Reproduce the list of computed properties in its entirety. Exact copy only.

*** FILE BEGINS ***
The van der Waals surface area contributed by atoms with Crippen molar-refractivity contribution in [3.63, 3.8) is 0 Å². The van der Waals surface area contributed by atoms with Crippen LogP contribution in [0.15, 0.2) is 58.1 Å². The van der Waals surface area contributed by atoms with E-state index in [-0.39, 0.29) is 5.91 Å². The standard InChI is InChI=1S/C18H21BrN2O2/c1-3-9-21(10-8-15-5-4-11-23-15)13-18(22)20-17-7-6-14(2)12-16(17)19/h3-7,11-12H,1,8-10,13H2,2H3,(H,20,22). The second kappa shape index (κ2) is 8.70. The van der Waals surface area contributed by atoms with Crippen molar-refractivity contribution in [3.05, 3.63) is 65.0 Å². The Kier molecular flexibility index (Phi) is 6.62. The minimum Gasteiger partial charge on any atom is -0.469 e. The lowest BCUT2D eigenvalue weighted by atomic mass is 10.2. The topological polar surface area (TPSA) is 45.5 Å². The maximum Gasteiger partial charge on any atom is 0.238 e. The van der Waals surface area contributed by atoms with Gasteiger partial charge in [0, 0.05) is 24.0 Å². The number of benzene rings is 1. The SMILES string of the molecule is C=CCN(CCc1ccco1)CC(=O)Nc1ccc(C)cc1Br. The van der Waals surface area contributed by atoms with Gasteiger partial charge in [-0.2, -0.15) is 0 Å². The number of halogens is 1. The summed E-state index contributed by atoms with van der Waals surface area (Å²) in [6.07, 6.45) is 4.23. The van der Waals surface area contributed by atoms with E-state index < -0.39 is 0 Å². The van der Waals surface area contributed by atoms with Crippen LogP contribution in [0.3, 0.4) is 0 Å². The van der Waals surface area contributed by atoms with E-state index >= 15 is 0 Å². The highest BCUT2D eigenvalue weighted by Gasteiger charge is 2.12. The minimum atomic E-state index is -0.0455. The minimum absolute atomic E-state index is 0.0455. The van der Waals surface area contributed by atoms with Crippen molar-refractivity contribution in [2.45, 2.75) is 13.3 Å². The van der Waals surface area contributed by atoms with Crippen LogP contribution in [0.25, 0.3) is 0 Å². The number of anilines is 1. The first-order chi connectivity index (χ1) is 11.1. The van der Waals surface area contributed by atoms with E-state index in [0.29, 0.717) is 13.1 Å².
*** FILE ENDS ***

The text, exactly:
The van der Waals surface area contributed by atoms with Crippen molar-refractivity contribution in [3.63, 3.8) is 0 Å². The van der Waals surface area contributed by atoms with Crippen LogP contribution in [0.15, 0.2) is 58.1 Å². The van der Waals surface area contributed by atoms with E-state index in [-0.39, 0.29) is 5.91 Å². The standard InChI is InChI=1S/C18H21BrN2O2/c1-3-9-21(10-8-15-5-4-11-23-15)13-18(22)20-17-7-6-14(2)12-16(17)19/h3-7,11-12H,1,8-10,13H2,2H3,(H,20,22). The second kappa shape index (κ2) is 8.70. The van der Waals surface area contributed by atoms with Crippen molar-refractivity contribution in [3.05, 3.63) is 65.0 Å². The Kier molecular flexibility index (Phi) is 6.62. The minimum Gasteiger partial charge on any atom is -0.469 e. The lowest BCUT2D eigenvalue weighted by atomic mass is 10.2. The topological polar surface area (TPSA) is 45.5 Å². The maximum Gasteiger partial charge on any atom is 0.238 e. The van der Waals surface area contributed by atoms with Gasteiger partial charge in [0, 0.05) is 24.0 Å². The number of benzene rings is 1. The SMILES string of the molecule is C=CCN(CCc1ccco1)CC(=O)Nc1ccc(C)cc1Br. The van der Waals surface area contributed by atoms with Gasteiger partial charge in [-0.2, -0.15) is 0 Å². The number of halogens is 1. The summed E-state index contributed by atoms with van der Waals surface area (Å²) in [6.07, 6.45) is 4.23. The van der Waals surface area contributed by atoms with E-state index < -0.39 is 0 Å². The van der Waals surface area contributed by atoms with Crippen LogP contribution in [0.3, 0.4) is 0 Å². The van der Waals surface area contributed by atoms with E-state index >= 15 is 0 Å². The highest BCUT2D eigenvalue weighted by Gasteiger charge is 2.12. The minimum atomic E-state index is -0.0455. The minimum absolute atomic E-state index is 0.0455. The van der Waals surface area contributed by atoms with Crippen molar-refractivity contribution in [2.45, 2.75) is 13.3 Å². The van der Waals surface area contributed by atoms with Crippen LogP contribution in [0.25, 0.3) is 0 Å². The number of anilines is 1. The first-order chi connectivity index (χ1) is 11.1. The van der Waals surface area contributed by atoms with E-state index in [0.29, 0.717) is 13.1 Å².